The national organization that represents physicians says Canadians shouldn't be legally allowed to smoke pot until they are 21 and should face restrictions on the quantity and potency of the drug until they are 25.
It's just one of a long list of recommendations the Canadian Medical Association made in its submission to the marijuana task force, which will advise the federal government on legalization. The CMA provided a copy of that submission to CBC News.
The question of age limits will be a significant one for Justin Trudeau's government as it develops its legalization plans. He and his party have repeatedly insisted legalization is the best way to keep pot out of the hands of young people, arguing the current system fails in that regard and funnels the profits to organized crime.
- Marijuana legalization in Canada: What we know and don't know
- Marijuana task force to be led by former deputy PM Anne McLellan
- Pot profits predicted to soar with legalization on the horizon
The CMA said in the submission that ideally the legal limit would be 25, because the brain is still developing until about that age. But the group said a lower legal age is needed to keep youth from turning to criminals to buy pot.
In the meantime, limits on how much pot a young person can buy and how strong it should be would discourage sharing with underage friends, said the CMA in its submission.
The legal drinking age is set by each province and territory, but the CMA suggested the legal age for pot consumption should be set nationally to reduce enforcement problems near territorial and/or provincial borders.
The group, which represents some 83,000 physicians, also called for a public education campaign and harm reduction measures to counter myths like marijuana is not addictive or pot can actually make people better drivers.
Ban the strongest stuff, says CMA
Among the CMA's other recommendations to the federal government:
- Limit how much pot one person can buy, in order to reduce trafficking.
- Take adequate time to prepare for legalization and consider a phase-in period or pilot projects.
- Start collecting national data on marijuana-related emergency room visits, rates of drug-impaired driving, unintentional poisonings and other public health problems.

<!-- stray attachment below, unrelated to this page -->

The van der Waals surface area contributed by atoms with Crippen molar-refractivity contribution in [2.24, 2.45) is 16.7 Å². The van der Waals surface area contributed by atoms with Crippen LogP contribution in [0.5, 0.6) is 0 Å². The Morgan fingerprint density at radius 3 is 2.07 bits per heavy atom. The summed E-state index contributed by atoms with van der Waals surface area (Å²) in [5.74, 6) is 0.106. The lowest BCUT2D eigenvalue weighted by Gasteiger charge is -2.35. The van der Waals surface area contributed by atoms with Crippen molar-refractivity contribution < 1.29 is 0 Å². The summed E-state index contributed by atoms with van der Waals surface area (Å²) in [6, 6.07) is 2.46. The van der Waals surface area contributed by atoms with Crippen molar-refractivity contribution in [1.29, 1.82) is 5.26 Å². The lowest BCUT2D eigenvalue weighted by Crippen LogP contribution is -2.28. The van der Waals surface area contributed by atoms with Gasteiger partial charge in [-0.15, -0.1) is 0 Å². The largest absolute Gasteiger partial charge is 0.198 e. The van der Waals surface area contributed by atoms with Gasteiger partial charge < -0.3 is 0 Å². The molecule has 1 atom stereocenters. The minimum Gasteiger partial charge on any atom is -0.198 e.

- Prohibit marketing and advertising of pot, similar to the restrictions on cigarettes.
- Ban "high potency" marijuana products and restrict certain types of products. The CMA expressed particular concern about children overdosing on edibles, such as marijuana cookies.
- Make more mental health and substance abuse services available.
- Don't allow home cultivation of pot other than for medical purposes.
- Don't permit public smoking of pot due to the risk of secondhand smoke.
The group's written submission also discourages cheap pot, saying that pricing and taxation should be used to discourage use — though it also notes the price shouldn't be so steep it encourages illegal production.
The CMA points to one report suggesting legalization could create a $10 billion a year industry in Canada. It argues the government's portion of those revenues should be invested in covering the health and social costs of legalization. That, according to the CMA, means distributing most of that money to the provinces and territories, since they pay for health care, education and other social services.
The CMA asked a selection of its members what kind of distribution system they thought was best. The number 1 choice was existing non-health-care structures such as liquor stores, with legal store fronts, like so-called marijuana dispensaries, coming in a close second. Almost 60 per cent strongly disagreed with selling marijuana through pharmacies.
Harms versus benefits
The CMA said it wouldn't weigh in on whether pot should be legalized. Instead its report said that since the government is pursuing legalization, it was offering advice to help protect individuals and public health.
Still, the CMA did note that the current situation had resulted in "considerable harm to society," pointing to many people who have criminal records for non-violent drug offences and the benefits for organized crime.
"Legalization and strict regulation of marijuana for recreational use seeks to reduce health and social harms, particularly in higher risk groups; however, with the increased access, there could be an inverse effect, with the potential that harms could be intensified. There is also the considerable risk that the degree of 'normalization' of use that already exists could increase."
In the group's submission it noted health concerns including addiction, cardiovascular and pulmonary effects and mental illness.
It pointed to statistics from Colorado, which legalized marijuana in 2014, that show an increase in the number of marijuana-related traffic deaths, more cases of intoxication and other problems, as well as overdoses in children who consumed edible marijuana.